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bidule5 Regular Member • Posts: 115
Re: Wanting to learn how to take photos of milky way/stars

With that camera you can take nice pictures of the moon, but for the milky way you need longer exposures (and a dark spot).

yvan

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Olympus OM-D E-M5 Olympus M.Zuiko Digital ED 40-150mm 1:4-5.6 Olympus M.Zuiko Digital 45mm F1.8 Olympus M.Zuiko Digital ED 12mm 1:2 Olympus M.Zuiko Digital ED 12-50mm 1:3.5-6.3 EZ +1 more
Phoenixblueeyes
Phoenixblueeyes Forum Member • Posts: 55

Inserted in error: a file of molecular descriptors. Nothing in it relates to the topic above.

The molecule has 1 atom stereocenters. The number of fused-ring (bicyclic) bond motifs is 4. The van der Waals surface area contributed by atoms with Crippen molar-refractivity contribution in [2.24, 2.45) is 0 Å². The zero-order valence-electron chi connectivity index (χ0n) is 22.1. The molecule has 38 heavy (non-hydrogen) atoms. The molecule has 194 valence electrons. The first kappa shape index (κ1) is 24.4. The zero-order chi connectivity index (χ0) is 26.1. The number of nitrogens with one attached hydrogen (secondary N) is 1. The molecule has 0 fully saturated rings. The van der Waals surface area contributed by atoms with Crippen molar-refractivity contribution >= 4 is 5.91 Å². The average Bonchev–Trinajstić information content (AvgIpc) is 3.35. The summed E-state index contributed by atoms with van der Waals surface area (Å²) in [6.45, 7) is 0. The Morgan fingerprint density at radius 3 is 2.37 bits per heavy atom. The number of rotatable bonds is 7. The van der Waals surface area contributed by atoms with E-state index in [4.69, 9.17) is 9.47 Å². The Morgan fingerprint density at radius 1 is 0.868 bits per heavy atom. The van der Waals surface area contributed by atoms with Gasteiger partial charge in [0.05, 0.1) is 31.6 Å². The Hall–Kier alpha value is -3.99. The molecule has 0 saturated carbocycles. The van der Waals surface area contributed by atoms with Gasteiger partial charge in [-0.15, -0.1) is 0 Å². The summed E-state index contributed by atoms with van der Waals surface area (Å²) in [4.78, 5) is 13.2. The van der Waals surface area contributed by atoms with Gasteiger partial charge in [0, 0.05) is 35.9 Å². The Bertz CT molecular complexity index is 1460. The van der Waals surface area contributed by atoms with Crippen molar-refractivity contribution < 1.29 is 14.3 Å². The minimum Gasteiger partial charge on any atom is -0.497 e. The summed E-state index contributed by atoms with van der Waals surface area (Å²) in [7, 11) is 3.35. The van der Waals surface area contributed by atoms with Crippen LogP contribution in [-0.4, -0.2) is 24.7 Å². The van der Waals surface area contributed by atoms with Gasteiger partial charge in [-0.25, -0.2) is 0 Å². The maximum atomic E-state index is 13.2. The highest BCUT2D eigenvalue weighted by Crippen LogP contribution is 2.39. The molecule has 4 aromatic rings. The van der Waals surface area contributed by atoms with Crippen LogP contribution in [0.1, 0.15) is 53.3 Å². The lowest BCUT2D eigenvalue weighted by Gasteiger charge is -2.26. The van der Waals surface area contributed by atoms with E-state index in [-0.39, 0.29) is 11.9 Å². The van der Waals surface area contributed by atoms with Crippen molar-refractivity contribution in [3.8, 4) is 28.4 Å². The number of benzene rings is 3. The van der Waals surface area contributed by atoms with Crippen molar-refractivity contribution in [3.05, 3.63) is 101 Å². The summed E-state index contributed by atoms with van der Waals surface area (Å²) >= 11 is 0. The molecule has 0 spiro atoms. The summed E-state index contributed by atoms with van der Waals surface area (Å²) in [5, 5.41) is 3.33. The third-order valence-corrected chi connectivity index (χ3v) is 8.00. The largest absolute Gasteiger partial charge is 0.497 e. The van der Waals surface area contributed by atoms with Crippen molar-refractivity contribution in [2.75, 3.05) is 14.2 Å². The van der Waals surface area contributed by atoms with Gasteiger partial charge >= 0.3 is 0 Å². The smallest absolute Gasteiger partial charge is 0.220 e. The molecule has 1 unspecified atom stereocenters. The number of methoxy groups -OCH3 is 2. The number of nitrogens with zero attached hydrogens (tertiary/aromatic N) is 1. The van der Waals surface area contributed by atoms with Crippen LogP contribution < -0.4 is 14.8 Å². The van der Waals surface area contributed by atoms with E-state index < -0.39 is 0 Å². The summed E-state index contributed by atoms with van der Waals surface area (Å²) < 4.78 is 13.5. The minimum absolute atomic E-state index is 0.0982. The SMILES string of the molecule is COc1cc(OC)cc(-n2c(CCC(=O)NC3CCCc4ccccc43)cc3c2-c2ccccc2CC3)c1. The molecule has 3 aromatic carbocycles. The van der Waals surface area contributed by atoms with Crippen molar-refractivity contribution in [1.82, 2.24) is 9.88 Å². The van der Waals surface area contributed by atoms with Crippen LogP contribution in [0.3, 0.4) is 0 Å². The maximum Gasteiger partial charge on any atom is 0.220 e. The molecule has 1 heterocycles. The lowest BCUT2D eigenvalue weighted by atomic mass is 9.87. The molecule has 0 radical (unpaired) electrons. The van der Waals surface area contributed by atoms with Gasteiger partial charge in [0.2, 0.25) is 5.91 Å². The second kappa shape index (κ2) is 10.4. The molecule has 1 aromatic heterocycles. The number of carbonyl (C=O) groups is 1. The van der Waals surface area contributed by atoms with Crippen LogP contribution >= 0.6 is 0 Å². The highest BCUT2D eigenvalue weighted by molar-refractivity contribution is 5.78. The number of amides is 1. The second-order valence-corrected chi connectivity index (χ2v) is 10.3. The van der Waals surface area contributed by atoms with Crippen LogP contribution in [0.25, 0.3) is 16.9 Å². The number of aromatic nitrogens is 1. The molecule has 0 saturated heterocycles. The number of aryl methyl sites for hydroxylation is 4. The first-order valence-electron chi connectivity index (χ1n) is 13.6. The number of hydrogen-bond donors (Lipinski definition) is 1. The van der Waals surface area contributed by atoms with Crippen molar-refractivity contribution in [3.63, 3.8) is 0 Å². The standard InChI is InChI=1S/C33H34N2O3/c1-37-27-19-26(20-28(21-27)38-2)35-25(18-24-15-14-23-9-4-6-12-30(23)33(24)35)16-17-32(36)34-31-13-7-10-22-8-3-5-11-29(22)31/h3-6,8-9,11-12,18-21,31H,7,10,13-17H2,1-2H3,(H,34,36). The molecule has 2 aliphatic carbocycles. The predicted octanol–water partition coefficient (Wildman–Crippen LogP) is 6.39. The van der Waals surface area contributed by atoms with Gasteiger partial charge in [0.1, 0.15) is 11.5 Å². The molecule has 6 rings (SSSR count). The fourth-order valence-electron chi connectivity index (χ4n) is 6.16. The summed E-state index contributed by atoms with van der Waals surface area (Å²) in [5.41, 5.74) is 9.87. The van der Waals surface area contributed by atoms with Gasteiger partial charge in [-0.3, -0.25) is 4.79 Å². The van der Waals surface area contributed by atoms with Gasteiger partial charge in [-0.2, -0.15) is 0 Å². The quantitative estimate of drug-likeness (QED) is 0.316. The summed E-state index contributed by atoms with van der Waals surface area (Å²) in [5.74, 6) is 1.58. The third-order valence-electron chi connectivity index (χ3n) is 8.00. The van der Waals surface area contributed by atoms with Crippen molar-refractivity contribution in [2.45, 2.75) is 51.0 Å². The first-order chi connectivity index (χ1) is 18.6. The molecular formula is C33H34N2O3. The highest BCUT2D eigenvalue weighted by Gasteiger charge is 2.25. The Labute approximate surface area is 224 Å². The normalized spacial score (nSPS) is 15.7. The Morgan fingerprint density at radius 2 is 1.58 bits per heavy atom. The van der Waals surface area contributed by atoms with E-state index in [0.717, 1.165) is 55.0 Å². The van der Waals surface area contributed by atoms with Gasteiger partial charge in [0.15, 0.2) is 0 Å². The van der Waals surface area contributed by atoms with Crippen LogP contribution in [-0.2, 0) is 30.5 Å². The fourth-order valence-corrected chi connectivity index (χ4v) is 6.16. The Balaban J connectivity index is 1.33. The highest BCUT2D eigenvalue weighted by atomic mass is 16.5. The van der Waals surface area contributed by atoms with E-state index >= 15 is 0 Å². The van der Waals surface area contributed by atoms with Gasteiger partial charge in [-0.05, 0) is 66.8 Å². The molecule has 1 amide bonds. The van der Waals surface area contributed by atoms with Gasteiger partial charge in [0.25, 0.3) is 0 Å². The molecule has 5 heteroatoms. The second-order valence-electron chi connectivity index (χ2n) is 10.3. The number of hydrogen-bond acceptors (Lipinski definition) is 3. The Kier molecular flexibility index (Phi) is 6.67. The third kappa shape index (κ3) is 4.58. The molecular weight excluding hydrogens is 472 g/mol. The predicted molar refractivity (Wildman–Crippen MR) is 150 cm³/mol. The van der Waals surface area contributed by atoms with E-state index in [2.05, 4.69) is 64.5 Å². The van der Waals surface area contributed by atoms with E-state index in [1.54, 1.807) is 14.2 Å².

Re: Wanting to learn how to take photos of milky way/stars

Dootsie20 wrote:

Hello, I'm fairly new to photography, I have some experience. However I was wondering, if it is possible for me, with a Fuji-Film FineFix s8200 camera, to take photos of the milky way/stars. I've done some research, but most have exposures of high amount of seconds. However my camera only has a exposure time of 8 seconds, and no bulb feature. Has anybody achieved good photos, along the lines of my problems/limitations? Also what would be a good photo editing software to help with getting a good shot of the milky way? Preferably low-cost. Thanks.

Your out of luck. I took picture with a large telescope and you need to keep your lens open for a long time. An hour is closer to what you need and something to rotate your camera so not to get blurred.

Clef New Member • Posts: 1
Re: Wanting to learn how to take photos of milky way/stars

Dootsie20 wrote: